While some can train for road races on a treadmill I am not sure how well a less experienced runner will do training on one exclusively. I suggest as others have noted that it is better to train as much as possible on the road out of doors. You need to train by replicating what you will be doing, it is called specific adaptation to imposed demand or SAID. I have my road runner clients train for longer races by following a three day programme of hard, easy and medium workouts.. A hard workout would be intervals in a 30 X 60 or 90 second ratio for thirty minutes exclusive of warm up and cool down. The easy workout is long slow distance for thirty to 45 minutes, do not worry about the distance initially. The medium workout is one in which you vary speed by doing fartlek intervals at a long slow distance pace for a shorter time than your long slow distance day. Another form of hard day is hill repeat intervals.
Take one day every two weeks and run a longer distance to prepare for the race distance building up over time until you can complete 13 miles.
If you are well within the 16 min time for a 10K, then with a couple more months of training you should be able to maintain this pace for a half.
Most running training programs include a longer slower run to extend your distance, as well as a shorter run where you work on your pace (and thus fitness). Keep working both these types of runs into your overall training program.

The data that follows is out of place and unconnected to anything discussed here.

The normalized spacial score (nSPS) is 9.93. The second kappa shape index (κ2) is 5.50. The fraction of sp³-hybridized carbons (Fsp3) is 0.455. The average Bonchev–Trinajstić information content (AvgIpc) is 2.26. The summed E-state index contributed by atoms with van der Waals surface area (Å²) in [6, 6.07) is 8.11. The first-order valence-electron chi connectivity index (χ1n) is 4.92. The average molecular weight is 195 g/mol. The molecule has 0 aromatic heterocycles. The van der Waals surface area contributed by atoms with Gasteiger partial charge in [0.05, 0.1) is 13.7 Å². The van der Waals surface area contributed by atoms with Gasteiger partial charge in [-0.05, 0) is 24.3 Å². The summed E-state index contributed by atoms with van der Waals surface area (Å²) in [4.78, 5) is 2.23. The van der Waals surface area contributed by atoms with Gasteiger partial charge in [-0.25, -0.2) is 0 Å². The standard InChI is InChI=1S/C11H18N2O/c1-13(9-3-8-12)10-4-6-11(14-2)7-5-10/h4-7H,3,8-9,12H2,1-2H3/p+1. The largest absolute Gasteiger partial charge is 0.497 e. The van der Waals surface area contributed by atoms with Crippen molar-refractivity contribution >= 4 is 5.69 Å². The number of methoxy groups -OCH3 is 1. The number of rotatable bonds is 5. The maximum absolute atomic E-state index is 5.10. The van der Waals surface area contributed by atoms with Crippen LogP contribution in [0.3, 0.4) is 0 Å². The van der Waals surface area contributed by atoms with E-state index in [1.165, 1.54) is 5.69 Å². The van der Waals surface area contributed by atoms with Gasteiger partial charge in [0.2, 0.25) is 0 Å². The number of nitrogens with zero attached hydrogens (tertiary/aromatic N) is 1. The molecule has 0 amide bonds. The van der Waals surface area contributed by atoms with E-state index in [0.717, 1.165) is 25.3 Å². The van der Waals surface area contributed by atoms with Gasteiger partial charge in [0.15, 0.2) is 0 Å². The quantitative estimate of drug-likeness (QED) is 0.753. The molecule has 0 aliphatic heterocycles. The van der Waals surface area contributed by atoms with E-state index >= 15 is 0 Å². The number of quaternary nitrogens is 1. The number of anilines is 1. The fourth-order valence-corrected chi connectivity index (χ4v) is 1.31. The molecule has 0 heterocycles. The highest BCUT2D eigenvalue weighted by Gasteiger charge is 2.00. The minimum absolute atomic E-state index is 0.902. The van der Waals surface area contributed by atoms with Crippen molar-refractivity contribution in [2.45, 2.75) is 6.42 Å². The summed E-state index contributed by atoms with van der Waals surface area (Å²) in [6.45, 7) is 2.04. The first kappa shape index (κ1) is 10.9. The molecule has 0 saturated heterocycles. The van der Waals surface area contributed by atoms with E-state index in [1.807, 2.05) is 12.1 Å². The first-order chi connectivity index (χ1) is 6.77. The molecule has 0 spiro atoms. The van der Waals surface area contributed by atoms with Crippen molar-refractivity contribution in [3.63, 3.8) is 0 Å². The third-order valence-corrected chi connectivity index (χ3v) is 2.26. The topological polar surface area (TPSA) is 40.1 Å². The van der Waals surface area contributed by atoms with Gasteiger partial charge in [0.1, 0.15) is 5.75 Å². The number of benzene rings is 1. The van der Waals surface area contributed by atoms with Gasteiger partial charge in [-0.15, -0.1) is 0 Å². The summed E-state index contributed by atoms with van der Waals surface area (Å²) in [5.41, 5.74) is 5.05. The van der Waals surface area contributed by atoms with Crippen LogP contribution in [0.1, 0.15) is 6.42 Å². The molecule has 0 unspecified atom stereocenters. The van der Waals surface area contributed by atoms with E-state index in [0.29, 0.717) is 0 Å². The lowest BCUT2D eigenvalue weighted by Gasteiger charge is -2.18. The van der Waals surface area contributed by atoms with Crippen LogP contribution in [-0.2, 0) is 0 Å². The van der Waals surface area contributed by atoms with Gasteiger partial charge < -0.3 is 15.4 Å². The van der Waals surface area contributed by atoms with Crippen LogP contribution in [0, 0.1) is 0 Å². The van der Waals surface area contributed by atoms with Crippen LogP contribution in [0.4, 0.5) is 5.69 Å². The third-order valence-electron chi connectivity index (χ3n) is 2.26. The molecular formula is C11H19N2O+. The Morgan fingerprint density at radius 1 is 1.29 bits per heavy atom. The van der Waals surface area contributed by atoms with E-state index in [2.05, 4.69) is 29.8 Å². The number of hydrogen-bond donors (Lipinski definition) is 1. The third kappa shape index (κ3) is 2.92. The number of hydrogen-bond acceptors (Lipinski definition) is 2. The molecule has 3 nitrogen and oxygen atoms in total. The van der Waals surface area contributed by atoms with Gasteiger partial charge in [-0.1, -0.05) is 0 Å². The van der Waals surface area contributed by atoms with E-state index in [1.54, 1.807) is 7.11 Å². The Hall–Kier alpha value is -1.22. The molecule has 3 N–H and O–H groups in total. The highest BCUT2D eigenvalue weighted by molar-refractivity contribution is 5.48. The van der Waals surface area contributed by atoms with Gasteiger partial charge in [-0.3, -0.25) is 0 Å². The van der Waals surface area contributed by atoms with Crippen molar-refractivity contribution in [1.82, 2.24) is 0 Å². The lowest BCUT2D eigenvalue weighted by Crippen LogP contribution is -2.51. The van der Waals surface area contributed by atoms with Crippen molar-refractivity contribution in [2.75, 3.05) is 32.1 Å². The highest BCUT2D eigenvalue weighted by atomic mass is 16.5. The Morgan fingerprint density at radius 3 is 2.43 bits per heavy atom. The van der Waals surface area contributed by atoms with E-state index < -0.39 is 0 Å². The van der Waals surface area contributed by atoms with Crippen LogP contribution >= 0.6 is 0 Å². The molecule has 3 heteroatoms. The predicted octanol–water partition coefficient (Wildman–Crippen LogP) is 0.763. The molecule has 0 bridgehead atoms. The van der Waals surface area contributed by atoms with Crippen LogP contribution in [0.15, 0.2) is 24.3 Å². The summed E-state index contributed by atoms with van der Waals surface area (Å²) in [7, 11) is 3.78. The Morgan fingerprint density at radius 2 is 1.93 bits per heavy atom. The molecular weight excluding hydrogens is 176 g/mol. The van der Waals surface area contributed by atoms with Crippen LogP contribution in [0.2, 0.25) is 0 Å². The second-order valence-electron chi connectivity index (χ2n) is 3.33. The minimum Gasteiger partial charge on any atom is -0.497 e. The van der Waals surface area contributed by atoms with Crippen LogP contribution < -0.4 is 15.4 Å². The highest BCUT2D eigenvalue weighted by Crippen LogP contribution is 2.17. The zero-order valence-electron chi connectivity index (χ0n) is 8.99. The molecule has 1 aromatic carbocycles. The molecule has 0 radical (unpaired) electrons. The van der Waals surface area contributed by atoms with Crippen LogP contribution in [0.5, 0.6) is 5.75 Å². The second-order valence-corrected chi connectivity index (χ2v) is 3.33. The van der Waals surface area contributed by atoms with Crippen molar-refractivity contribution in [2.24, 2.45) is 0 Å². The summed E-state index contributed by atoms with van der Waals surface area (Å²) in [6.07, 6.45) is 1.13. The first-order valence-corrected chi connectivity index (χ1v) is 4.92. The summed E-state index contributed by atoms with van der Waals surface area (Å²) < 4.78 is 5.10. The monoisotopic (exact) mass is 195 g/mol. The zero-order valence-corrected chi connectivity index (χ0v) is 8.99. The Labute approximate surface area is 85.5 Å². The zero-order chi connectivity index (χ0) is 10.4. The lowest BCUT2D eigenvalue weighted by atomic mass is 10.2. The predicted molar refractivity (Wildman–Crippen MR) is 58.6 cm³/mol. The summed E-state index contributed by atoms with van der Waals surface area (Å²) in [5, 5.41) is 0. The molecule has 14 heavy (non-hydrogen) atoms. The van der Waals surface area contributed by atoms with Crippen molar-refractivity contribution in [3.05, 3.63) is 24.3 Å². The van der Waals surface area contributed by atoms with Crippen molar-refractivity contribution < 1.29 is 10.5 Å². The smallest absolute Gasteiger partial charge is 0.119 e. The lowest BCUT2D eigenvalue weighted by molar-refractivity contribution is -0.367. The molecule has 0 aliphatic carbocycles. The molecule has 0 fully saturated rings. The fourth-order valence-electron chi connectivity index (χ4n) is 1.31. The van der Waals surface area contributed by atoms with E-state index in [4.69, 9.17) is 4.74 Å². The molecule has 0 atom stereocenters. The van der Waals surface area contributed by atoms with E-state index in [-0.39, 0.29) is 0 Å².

Fitness Minutes: (1,789)
2 12/17/12 12:22 A
I too am training for my first half marathon. I find myself doing better if I train outside. I run on treadmill only if the weather won't permit me to go run outdoors plus it hels to see other people running too. Good luck on you race!
I would try varying the intervals more, for example 20 seconds hard, 60 seconds easy. But try 4.7 mph and 3.5 mph. The idea is to get the hard part to be harder and the easy to be easier. It'll teach your body to recover quicker from working hard Elliptical too or other machines can help your cardio.
Also you could do intervals using incline instead of speed
Just some thoughts
Fitness Minutes: (35,078)
5,088 12/10/12 8:32 P
I second what Coach Nancy said - you're better off doing all of your training outside (or if it's too cold, an indoor track if there's one available nearby). It's more challenging, but if you're doing all of your training on a treadmill, I think the half-marathon will be a lot harder for you and you could risk being swept if all you're used to is running on a treadmill.
Fitness Minutes: (112,042)
46,222 12/10/12 8:24 P
I would not be too concern with determining your pace as treadmills can actually have a large margin of error as to how fast/slow one is going. Depending on how well calibrated your treadmill is will be the factor.
That being said, the best way to pace yourself is walking outside. You can use one of the many apps (I personally like the Nike+ app) to walk. While treadmill walking is fine and you do get some benefit from walking on it, walking outside and not having the belt do some of the work for you, is key.
I am interval training. 1 min at 4.5mph and 5 minutes at 4.0mph. Ok, I should restate that... that is my goal. I am training for Disney's Princess Half Marathon in February. How would I calculate the pace for that? 4.5 mph is 13 minute mile. 4 mph is 15 minutes per mile. So how do I calculate what my pace will be?
I need to be faster than a 16mm or they sweep you at the race. I am not going through all of this training, flying to FL, all that goes along with it, to be swept. I know I can do a minute or two at 4.5 mph, but not sure how long I can keep up the intervals. Right now I can do it twice while walking/jogging on the treadmill in a half hour time frame. I could likely do it more if I pushed myself. I just need to push myself.
I did a 10k at 14:53mm. Pretty happy with that time. That is just about half a half marathon. :) Just need to get in those long walks/jogs.
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